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Tualatin gives go-ahead to Providence medical center
TUALATIN - Providence Health Systems has gotten the go ahead to proceed with its 80,000-square-foot health center development in Tualatin.
Despite an appeal for a review of the development's permitting designation by the Service Employees International Union Local 49, the Tualatin City Council agreed April 9 with the recommendation handed down by the Architectural Review Board to approve Providence's design for a proposed medical center.
SEIU representatives and the Local 49's lawyer David Noren argued that the medical center should be denied on the grounds that the development was neither a hospital nor a medical clinic - two uses that are clearly defined and listed as acceptable uses in general commercial planning districts.
Since the proposed Providence Bridgeport Health Center will not provide in-patient care, Noren argued that the 'medical center' was not listed as an acceptable use and should not be built in the GC district along Lower Boones Ferry Road.
But as explained by Community Development Director Doug Rux, the use is allowed. A section in the city's development code allows for the development director to make a determination on whether a use not specifically mentioned in the code is allowed in the district. And the code does allow for professional offices in the district, which, Rux said, would include doctors' offices.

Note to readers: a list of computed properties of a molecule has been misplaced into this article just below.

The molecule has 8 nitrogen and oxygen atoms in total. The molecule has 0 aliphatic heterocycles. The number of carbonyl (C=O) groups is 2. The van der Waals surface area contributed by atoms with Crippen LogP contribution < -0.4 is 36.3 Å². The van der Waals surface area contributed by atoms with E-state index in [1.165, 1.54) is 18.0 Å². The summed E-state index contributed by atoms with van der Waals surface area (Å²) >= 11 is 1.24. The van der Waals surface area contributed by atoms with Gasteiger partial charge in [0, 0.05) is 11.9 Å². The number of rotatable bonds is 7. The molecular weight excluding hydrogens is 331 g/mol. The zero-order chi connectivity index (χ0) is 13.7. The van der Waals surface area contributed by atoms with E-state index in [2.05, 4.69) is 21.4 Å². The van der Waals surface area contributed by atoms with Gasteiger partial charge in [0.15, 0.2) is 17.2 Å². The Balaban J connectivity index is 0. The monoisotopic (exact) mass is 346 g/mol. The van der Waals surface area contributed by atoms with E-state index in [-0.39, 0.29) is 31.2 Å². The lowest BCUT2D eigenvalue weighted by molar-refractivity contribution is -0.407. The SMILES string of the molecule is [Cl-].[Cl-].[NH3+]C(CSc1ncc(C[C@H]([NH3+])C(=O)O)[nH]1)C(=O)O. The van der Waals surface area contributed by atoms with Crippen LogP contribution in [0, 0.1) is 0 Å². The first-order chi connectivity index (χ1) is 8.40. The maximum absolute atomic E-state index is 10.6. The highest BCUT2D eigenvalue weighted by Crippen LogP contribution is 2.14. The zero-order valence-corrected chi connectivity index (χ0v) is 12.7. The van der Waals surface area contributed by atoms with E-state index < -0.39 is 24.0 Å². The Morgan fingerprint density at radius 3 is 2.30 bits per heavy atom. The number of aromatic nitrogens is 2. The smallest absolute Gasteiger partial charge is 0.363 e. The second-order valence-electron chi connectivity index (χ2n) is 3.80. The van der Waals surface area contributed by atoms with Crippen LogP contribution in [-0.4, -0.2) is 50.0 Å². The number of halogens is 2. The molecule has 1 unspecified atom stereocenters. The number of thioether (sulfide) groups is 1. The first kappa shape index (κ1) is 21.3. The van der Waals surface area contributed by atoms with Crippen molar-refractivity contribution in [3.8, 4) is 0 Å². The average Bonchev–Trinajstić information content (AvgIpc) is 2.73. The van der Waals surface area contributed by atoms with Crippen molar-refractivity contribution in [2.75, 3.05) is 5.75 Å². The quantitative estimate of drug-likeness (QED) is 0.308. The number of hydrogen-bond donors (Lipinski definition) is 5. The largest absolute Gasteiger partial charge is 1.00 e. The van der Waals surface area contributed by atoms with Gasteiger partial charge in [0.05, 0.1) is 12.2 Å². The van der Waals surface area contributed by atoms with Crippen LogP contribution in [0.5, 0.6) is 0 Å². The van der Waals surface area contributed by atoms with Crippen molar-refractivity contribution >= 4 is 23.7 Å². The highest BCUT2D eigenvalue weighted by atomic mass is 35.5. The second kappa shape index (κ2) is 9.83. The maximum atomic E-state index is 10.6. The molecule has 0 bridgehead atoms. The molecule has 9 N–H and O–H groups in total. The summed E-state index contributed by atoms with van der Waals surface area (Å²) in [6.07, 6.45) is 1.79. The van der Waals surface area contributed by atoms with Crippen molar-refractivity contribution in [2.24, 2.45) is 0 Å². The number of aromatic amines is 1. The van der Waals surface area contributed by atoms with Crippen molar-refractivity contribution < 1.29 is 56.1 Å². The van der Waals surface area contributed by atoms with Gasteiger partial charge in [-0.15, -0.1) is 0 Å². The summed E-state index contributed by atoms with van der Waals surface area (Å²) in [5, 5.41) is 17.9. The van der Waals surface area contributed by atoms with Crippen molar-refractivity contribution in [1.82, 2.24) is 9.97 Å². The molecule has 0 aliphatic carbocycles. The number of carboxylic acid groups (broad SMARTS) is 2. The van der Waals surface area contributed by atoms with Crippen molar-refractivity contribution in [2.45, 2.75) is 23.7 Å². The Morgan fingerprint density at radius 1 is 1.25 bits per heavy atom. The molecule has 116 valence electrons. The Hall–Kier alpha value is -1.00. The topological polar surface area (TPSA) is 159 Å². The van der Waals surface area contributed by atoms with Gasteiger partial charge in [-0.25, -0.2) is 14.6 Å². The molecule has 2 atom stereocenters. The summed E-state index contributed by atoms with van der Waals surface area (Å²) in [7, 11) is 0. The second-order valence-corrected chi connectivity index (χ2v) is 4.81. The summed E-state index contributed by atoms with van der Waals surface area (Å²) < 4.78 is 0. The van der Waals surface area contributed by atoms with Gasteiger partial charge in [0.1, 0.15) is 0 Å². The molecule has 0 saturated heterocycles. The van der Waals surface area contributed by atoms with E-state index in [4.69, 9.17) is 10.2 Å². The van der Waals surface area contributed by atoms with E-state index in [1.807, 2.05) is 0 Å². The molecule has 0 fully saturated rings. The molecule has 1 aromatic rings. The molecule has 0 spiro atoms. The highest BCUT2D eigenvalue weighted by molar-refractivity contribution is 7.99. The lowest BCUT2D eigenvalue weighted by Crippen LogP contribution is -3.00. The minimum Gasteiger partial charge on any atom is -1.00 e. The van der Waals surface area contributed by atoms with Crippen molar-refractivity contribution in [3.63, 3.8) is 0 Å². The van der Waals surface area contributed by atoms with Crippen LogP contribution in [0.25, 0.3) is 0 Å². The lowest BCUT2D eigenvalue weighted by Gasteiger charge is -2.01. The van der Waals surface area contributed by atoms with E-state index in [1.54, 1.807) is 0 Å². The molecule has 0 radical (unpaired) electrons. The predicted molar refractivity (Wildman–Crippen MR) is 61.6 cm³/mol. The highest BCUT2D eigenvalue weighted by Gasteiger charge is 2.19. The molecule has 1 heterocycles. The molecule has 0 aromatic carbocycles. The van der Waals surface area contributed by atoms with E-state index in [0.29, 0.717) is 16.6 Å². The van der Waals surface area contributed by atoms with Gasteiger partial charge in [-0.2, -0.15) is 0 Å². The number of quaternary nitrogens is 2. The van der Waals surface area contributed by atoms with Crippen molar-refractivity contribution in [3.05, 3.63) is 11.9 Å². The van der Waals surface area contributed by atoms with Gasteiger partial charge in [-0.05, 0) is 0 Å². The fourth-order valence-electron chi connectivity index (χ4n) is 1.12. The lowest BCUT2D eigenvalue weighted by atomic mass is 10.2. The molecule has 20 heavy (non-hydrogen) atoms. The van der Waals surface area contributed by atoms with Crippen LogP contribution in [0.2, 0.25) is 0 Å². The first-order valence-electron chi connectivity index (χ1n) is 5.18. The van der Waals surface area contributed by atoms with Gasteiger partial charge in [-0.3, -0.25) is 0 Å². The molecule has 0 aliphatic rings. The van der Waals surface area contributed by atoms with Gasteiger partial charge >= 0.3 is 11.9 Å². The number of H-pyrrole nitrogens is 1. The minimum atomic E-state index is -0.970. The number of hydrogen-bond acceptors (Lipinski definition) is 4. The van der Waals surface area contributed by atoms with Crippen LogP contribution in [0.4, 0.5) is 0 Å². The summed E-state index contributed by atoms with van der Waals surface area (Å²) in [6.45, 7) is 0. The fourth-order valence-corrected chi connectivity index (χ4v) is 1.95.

SEIU Local 40 spokeswoman Shauna Ballo said April 10 that the union has no plans to further appeal the medical center development.
'We're sorry the city did not agree with us,' Ballo said. 'But we feel like we raised the issues we wanted to raise.'
SEIU's attempt to stop the construction of Providence's Tualatin health center was part of a larger national campaign called Make Health Care Work Campaign - a movement by unions to keep close tabs on hospital and medical center developments that are viewed as cherry-picking affluent areas and clients.
SEIU Local 49 believed that the construction of the Providence Bridgeport Health Center would 'likely increase health care costs for all in the region' and strip away revenue from Legacy Meridian Park Hospital by carefully choosing to offer only the most profitable services like diagnostic imaging.
Dave Underriner, the chief executive for the Providence Health System in the Portland service area, told the council that Providence does not cherry-pick sites. He noted that the health system has located clinics and centers in many under-served areas.
He added that the decision to build in Tualatin was based on a growing need by patients and clients for health care closer to home.